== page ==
The trial judge held that Desautel was exercising an aboriginal right to hunt for ceremonial purposes guaranteed by s. 35 of the Constitution Act, 1982 and the application of ss. 11(1) and 47(a) of the Wildlife Act unjustifiably infringes that right. He was acquitted, and the Supreme Court of British Columbia dismissed a summary conviction appeal. The Court of Appeal likewise dismissed an appeal.

The Supreme Court was left to determine the definition of “Aboriginal peoples of Canada”; whether the group to which the respondent Desautel belonged could be considered part of the Aboriginal peoples of Canada; and, if so, whether the group has Aboriginal rights under s. 35.

“I have concluded that the Aboriginal peoples of Canada under s. 35(1)  are the modern-day successors of Aboriginal societies that occupied what is now Canada at the time of European contact (subject to modifications that may be necessary in the case of the Métis),” and even if those groups are now located outside Canada, wrote Justice Malcolm Rowe in his reasons for the majority.

“Where this is shown, the threshold question is met and the court ascertains the claimants’ rights using the Van der Peet test. The threshold question remains relevant in future cases where the claimant group is outside Canada, as Van der Peet does not address the required link between the modern-day collective (outside Canada) and the historic collective (that was inside what is now Canada).”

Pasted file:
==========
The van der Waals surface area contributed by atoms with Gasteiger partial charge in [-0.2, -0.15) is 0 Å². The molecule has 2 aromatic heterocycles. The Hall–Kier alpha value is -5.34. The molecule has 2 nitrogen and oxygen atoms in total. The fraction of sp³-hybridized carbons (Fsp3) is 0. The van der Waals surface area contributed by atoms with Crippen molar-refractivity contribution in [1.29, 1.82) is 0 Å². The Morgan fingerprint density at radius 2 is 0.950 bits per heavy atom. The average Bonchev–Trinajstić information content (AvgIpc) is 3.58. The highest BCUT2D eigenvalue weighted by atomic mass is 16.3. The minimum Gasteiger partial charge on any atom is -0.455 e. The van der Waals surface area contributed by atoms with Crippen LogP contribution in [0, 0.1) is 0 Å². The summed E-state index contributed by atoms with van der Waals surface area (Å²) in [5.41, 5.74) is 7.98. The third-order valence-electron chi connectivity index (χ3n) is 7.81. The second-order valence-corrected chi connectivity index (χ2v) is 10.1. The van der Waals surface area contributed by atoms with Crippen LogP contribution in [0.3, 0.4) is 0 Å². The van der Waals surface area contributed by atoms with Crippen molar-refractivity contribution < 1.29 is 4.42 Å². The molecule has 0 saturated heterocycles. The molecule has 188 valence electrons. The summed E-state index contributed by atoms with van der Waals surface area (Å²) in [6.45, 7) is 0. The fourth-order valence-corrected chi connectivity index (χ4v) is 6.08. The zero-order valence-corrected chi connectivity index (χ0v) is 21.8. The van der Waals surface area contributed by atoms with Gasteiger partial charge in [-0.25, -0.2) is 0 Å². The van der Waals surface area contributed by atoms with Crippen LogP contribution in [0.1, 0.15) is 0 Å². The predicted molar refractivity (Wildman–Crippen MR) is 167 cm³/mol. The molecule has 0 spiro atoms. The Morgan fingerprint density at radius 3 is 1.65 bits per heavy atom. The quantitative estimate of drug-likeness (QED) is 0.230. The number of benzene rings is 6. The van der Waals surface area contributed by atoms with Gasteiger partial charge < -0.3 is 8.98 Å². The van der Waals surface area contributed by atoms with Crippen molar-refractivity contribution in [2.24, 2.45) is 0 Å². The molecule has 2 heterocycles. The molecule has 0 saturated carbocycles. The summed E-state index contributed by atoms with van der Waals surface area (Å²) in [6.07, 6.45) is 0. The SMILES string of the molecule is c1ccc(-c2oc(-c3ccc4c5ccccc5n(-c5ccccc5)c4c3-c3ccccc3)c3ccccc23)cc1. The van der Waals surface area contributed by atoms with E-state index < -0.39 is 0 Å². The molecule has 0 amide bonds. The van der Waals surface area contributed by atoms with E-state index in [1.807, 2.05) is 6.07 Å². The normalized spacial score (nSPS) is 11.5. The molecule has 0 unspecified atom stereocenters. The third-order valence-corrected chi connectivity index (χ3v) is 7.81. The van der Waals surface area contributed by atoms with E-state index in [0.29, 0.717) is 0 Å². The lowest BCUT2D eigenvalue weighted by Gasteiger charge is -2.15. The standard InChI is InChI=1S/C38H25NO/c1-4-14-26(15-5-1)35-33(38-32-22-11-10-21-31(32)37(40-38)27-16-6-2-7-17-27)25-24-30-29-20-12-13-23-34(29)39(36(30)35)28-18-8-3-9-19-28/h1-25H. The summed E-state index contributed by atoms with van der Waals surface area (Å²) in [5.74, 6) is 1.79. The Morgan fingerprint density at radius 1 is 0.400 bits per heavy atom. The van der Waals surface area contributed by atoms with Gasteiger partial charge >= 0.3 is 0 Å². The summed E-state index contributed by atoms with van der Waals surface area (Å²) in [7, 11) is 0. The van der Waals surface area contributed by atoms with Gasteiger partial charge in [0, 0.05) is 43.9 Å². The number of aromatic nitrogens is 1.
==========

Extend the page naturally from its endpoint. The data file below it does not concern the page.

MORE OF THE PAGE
The majority found that excluding Aboriginal peoples who moved or were forced to move, or whose territory was divided by a border, would only add to the injustice of colonialism.

It also noted that the trial judge is typically best suited to assess the evidence as it is presented, and agreed that moving to live in the American part of their ancestral territory did not prevent the Lakes Tribe from being a successor group to the Sinixt. They therefore found that the Lakes Tribe could be considered part of the “Aboriginal peoples of Canada” under section 35 of the Canadian Constitution. 

“The forced displacement of the Sinixt people was not going to be a reason to deny them rights,” Underhill says of the court’s decision. One effect of colonialism in Canada, he says, was the institution of the Indian Act many years ago, which established a band structure. Sinixt peoples are members of different bands in Canada, he says, and in the United States were amalgamated into the Coville Confederated Tribes.